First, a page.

Spoiler Alert: Scarlet is the second book in the Lunar Chronicles by Marissa Meyer. This review will contain series spoilers for the previous book. Click here to read my spoiler-free review of Cinder.
Cinder, the cyborg mechanic, returns in the second thrilling installment of the bestselling Lunar Chronicles. She’s trying to break out of prison–even though if she succeeds, she’ll be the Commonwealth’s most wanted fugitive.
Halfway around the world, Scarlet Benoit’s grandmother is missing. It turns out there are many things Scarlet doesn’t know about her grandmother or the grave danger she has lived in her whole life. When Scarlet encounters Wolf, a street fighter who may have information as to her grandmother’s whereabouts, she is loath to trust this stranger, but is inexplicably drawn to him, and he to her. As Scarlet and Wolf unravel one mystery, they encounter another when they meet Cinder. Now, all of them must stay one step ahead of the vicious Lunar Queen Levana, who will do anything for the handsome Prince Kai to become her husband, her king, her prisoner.
Personal Enjoyment: ●●○○○
Writing Quality: ●●●○○
I went into this hearing mixed reviews. There was the initial wave of rave reviews, and immediately after, one of crushing disappointment. Still, I kept an open mind!
I enjoyed this book for around the first hundred to two hundred pages! But the frustration began to build the longer I read.
I was hesitant about a new adaptation of Little Red Riding Hood, mostly because unlike Cinderella, there isn’t much there to adapt. Yet the book was over 400 pages, so she must have found more there than I realized. In the beginning, Meyer sets the book up as if she is totally reinventing the story of Little Red… but the twist at the end felt like “Mwahahaha, I tricked you! I didn’t change the story at all!” with a devious wringing of hands. Marissa Meyer had the perfect formula with Cinder— she took a fairytale and dropped it somewhere else, letting the story work itself out. The predictability was part of its charm! In Scarlet it felt more like she knew she had so little source material to work with so her only option was to draw out the story to deceive the reader.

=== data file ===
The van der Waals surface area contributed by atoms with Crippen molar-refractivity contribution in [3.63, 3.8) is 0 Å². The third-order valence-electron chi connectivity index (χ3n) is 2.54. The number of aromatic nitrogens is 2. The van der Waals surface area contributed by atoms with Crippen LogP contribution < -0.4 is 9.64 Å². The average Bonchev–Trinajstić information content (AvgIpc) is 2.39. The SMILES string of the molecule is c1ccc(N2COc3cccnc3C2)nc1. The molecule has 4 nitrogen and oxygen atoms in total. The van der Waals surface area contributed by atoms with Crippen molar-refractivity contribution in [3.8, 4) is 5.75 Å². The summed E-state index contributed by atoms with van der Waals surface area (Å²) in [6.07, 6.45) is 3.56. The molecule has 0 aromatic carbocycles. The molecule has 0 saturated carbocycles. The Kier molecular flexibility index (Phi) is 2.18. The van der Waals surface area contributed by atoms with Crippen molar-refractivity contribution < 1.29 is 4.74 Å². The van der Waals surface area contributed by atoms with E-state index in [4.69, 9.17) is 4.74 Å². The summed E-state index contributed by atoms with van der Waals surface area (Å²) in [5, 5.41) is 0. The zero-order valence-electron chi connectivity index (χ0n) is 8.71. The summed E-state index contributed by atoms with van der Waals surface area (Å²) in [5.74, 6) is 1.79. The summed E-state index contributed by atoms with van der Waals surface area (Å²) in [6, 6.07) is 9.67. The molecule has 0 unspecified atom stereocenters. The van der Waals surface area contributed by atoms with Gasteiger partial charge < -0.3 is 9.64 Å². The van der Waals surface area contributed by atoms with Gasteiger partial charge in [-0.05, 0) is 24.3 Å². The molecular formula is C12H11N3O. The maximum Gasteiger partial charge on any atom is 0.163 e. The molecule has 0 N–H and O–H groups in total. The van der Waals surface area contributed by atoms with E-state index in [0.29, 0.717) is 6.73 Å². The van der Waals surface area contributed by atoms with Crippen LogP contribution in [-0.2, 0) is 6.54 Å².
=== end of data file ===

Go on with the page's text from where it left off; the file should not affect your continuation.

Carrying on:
Beyond the re-telling aspect, I didn’t understand the logic behind this book. At the end of Cinder, our title character is told to head to Africa, where she’ll find all the answers. So in Scarlet, she breaks out of prison and goes “lol nah let’s go on a Eurotrip!” And the rest of her story is the equivalent of her flying around in space with Iko and Thorne (who, don’t get me wrong, were absolutely flawless creatures) chanting, “Eurotrip! Eurotrip! Eurotrip!” It all boiled down to the author’s thinly veiled attempt to bring both Cinder and Scarlet together by the end of the story.
As for Scarlet, well… remember how I said Marissa Meyer sets the book up as if she’s reinventing or inverting the tale of Little Red Riding Hood? Scarlet’s storyline consisted of girl meets boy, boy lies/deceives/manipulates/cheats girl, girl makes out with particularly untrustworthy boy. And would it really have been too difficult to stretch the story out over a longer length of time? It felt like ages had passed within the storyworld, but then Scarlet makes a comment about only meeting this guy not 24 hours ago! Oh, cool, and now you’re in love? Great, Scarlet, just great. GO TO YOUR ROOM YOUNG LADY YOU ARE GROUNDED. That’s what Grandmere should have said. In a perfect world.
Speaking of Grandmere, I really did try to care about her. But then I realized I didn’t care much for any of the characters, even in the first book. What I cared about was the way the story was written, how it unfolded with the same events I knew and loved in a whole new world. With that gone, I was totally disenchanted.
I believe, given a well enough established tale, Marissa Meyer has the power to weave magic into this world again. I can’t wait to see where the story goes in Cress with a new adaptation of Rapunzel. But… later.
So many people have loved this book, but it just wasn’t for me. If you read and enjoyed Cinder, I still think it’s worth continuing on with the series.